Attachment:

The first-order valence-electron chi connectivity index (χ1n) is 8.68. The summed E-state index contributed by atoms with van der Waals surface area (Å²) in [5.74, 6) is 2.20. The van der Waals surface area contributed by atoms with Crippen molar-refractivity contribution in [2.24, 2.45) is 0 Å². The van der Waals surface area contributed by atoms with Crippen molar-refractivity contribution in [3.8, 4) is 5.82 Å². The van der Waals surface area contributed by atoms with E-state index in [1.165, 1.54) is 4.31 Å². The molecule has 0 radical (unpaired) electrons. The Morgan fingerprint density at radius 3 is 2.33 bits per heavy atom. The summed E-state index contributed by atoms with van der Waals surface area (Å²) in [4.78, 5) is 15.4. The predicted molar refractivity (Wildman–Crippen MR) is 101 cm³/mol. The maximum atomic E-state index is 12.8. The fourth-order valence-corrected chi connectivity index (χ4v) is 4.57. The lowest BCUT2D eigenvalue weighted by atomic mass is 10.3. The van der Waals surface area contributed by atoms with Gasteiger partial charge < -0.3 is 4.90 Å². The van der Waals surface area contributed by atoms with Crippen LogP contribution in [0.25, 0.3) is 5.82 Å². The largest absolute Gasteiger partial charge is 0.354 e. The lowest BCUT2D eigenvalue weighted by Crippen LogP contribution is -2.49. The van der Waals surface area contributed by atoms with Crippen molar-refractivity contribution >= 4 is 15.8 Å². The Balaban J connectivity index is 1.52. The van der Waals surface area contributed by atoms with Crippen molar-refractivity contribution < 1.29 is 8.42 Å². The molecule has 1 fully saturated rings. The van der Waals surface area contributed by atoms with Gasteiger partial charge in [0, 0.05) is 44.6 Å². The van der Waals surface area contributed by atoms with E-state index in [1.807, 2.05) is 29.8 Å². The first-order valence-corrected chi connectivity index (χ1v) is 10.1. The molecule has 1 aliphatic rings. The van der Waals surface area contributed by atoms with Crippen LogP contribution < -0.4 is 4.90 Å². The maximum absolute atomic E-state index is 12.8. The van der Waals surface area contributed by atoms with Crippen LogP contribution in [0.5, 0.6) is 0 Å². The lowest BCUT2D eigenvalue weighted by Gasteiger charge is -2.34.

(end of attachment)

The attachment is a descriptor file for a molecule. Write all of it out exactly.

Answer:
The first-order valence-electron chi connectivity index (χ1n) is 8.68. The summed E-state index contributed by atoms with van der Waals surface area (Å²) in [5.74, 6) is 2.20. The van der Waals surface area contributed by atoms with Crippen molar-refractivity contribution in [2.24, 2.45) is 0 Å². The van der Waals surface area contributed by atoms with Crippen molar-refractivity contribution in [3.8, 4) is 5.82 Å². The van der Waals surface area contributed by atoms with E-state index in [1.165, 1.54) is 4.31 Å². The molecule has 0 radical (unpaired) electrons. The Morgan fingerprint density at radius 3 is 2.33 bits per heavy atom. The summed E-state index contributed by atoms with van der Waals surface area (Å²) in [4.78, 5) is 15.4. The predicted molar refractivity (Wildman–Crippen MR) is 101 cm³/mol. The maximum atomic E-state index is 12.8. The fourth-order valence-corrected chi connectivity index (χ4v) is 4.57. The lowest BCUT2D eigenvalue weighted by atomic mass is 10.3. The van der Waals surface area contributed by atoms with Gasteiger partial charge < -0.3 is 4.90 Å². The van der Waals surface area contributed by atoms with Crippen LogP contribution in [0.25, 0.3) is 5.82 Å². The largest absolute Gasteiger partial charge is 0.354 e. The lowest BCUT2D eigenvalue weighted by Crippen LogP contribution is -2.49. The van der Waals surface area contributed by atoms with Crippen molar-refractivity contribution >= 4 is 15.8 Å². The Balaban J connectivity index is 1.52. The van der Waals surface area contributed by atoms with Crippen molar-refractivity contribution < 1.29 is 8.42 Å². The molecule has 1 fully saturated rings. The van der Waals surface area contributed by atoms with Gasteiger partial charge in [0, 0.05) is 44.6 Å². The van der Waals surface area contributed by atoms with E-state index in [1.807, 2.05) is 29.8 Å². The first-order valence-corrected chi connectivity index (χ1v) is 10.1. The molecule has 1 aliphatic rings. The van der Waals surface area contributed by atoms with Crippen LogP contribution < -0.4 is 4.90 Å². The maximum absolute atomic E-state index is 12.8. The van der Waals surface area contributed by atoms with Crippen LogP contribution in [0.5, 0.6) is 0 Å². The lowest BCUT2D eigenvalue weighted by Gasteiger charge is -2.34.